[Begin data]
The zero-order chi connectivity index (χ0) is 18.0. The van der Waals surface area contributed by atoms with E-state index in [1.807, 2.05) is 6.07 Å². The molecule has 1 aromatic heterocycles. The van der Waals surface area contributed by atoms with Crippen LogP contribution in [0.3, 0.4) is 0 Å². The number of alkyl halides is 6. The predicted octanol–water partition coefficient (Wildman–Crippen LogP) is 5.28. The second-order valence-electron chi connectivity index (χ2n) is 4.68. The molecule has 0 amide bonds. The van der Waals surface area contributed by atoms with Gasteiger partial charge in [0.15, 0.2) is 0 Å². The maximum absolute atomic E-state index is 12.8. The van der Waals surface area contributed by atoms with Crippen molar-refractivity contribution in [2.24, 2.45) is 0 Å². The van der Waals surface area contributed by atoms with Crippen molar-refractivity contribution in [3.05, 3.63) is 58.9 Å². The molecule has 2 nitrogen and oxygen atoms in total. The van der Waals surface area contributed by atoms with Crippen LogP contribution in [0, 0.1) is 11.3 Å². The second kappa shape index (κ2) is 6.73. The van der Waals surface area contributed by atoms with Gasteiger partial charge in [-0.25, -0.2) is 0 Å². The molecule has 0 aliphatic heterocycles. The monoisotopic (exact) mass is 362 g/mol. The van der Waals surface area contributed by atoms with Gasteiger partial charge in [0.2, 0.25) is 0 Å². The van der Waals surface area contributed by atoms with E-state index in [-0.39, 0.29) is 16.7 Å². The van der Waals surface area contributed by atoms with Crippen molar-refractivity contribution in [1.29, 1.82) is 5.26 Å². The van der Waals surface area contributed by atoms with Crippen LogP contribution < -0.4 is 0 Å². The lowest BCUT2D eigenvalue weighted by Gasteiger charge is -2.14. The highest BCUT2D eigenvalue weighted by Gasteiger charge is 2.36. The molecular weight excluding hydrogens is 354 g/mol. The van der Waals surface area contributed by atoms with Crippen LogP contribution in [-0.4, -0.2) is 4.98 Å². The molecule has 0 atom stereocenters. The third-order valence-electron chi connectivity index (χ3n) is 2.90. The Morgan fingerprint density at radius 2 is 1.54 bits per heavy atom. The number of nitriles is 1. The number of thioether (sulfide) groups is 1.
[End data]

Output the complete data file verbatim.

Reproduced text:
The zero-order chi connectivity index (χ0) is 18.0. The van der Waals surface area contributed by atoms with E-state index in [1.807, 2.05) is 6.07 Å². The molecule has 1 aromatic heterocycles. The van der Waals surface area contributed by atoms with Crippen LogP contribution in [0.3, 0.4) is 0 Å². The number of alkyl halides is 6. The predicted octanol–water partition coefficient (Wildman–Crippen LogP) is 5.28. The second-order valence-electron chi connectivity index (χ2n) is 4.68. The molecule has 0 amide bonds. The van der Waals surface area contributed by atoms with Gasteiger partial charge in [0.15, 0.2) is 0 Å². The maximum absolute atomic E-state index is 12.8. The van der Waals surface area contributed by atoms with Crippen molar-refractivity contribution in [2.24, 2.45) is 0 Å². The van der Waals surface area contributed by atoms with Crippen molar-refractivity contribution in [3.05, 3.63) is 58.9 Å². The molecule has 2 nitrogen and oxygen atoms in total. The van der Waals surface area contributed by atoms with Crippen LogP contribution in [0, 0.1) is 11.3 Å². The second kappa shape index (κ2) is 6.73. The van der Waals surface area contributed by atoms with Gasteiger partial charge in [-0.25, -0.2) is 0 Å². The molecule has 0 aliphatic heterocycles. The monoisotopic (exact) mass is 362 g/mol. The van der Waals surface area contributed by atoms with Gasteiger partial charge in [0.2, 0.25) is 0 Å². The van der Waals surface area contributed by atoms with E-state index in [-0.39, 0.29) is 16.7 Å². The van der Waals surface area contributed by atoms with Crippen molar-refractivity contribution in [1.29, 1.82) is 5.26 Å². The van der Waals surface area contributed by atoms with Crippen LogP contribution < -0.4 is 0 Å². The lowest BCUT2D eigenvalue weighted by Gasteiger charge is -2.14. The highest BCUT2D eigenvalue weighted by Gasteiger charge is 2.36. The molecular weight excluding hydrogens is 354 g/mol. The van der Waals surface area contributed by atoms with Crippen LogP contribution in [-0.4, -0.2) is 4.98 Å². The molecule has 0 atom stereocenters. The third-order valence-electron chi connectivity index (χ3n) is 2.90. The Morgan fingerprint density at radius 2 is 1.54 bits per heavy atom. The number of nitriles is 1. The number of thioether (sulfide) groups is 1.